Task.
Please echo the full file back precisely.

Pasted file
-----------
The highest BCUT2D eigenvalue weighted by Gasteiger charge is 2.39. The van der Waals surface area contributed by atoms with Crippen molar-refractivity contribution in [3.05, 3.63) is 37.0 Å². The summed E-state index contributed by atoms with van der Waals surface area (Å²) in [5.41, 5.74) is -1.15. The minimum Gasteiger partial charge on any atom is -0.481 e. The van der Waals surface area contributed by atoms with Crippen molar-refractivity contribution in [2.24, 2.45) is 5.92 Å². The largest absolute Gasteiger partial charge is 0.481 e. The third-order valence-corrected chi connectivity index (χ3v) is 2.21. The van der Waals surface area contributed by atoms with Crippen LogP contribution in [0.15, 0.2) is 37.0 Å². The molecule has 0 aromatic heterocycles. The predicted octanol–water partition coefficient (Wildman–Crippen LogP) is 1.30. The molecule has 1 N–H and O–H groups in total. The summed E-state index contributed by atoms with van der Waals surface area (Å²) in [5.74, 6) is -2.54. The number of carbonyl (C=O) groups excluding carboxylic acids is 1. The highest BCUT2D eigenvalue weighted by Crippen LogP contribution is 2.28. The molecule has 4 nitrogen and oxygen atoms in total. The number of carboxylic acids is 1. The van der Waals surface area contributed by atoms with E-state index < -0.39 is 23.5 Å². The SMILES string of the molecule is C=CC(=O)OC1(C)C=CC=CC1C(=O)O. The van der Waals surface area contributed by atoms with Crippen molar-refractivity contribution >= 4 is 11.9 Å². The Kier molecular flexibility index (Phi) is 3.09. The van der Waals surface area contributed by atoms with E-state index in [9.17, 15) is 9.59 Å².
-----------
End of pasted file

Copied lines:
The highest BCUT2D eigenvalue weighted by Gasteiger charge is 2.39. The van der Waals surface area contributed by atoms with Crippen molar-refractivity contribution in [3.05, 3.63) is 37.0 Å². The summed E-state index contributed by atoms with van der Waals surface area (Å²) in [5.41, 5.74) is -1.15. The minimum Gasteiger partial charge on any atom is -0.481 e. The van der Waals surface area contributed by atoms with Crippen molar-refractivity contribution in [2.24, 2.45) is 5.92 Å². The largest absolute Gasteiger partial charge is 0.481 e. The third-order valence-corrected chi connectivity index (χ3v) is 2.21. The van der Waals surface area contributed by atoms with Crippen LogP contribution in [0.15, 0.2) is 37.0 Å². The molecule has 0 aromatic heterocycles. The predicted octanol–water partition coefficient (Wildman–Crippen LogP) is 1.30. The molecule has 1 N–H and O–H groups in total. The summed E-state index contributed by atoms with van der Waals surface area (Å²) in [5.74, 6) is -2.54. The number of carbonyl (C=O) groups excluding carboxylic acids is 1. The highest BCUT2D eigenvalue weighted by Crippen LogP contribution is 2.28. The molecule has 4 nitrogen and oxygen atoms in total. The number of carboxylic acids is 1. The van der Waals surface area contributed by atoms with E-state index < -0.39 is 23.5 Å². The SMILES string of the molecule is C=CC(=O)OC1(C)C=CC=CC1C(=O)O. The van der Waals surface area contributed by atoms with Crippen molar-refractivity contribution >= 4 is 11.9 Å². The Kier molecular flexibility index (Phi) is 3.09. The van der Waals surface area contributed by atoms with E-state index in [9.17, 15) is 9.59 Å².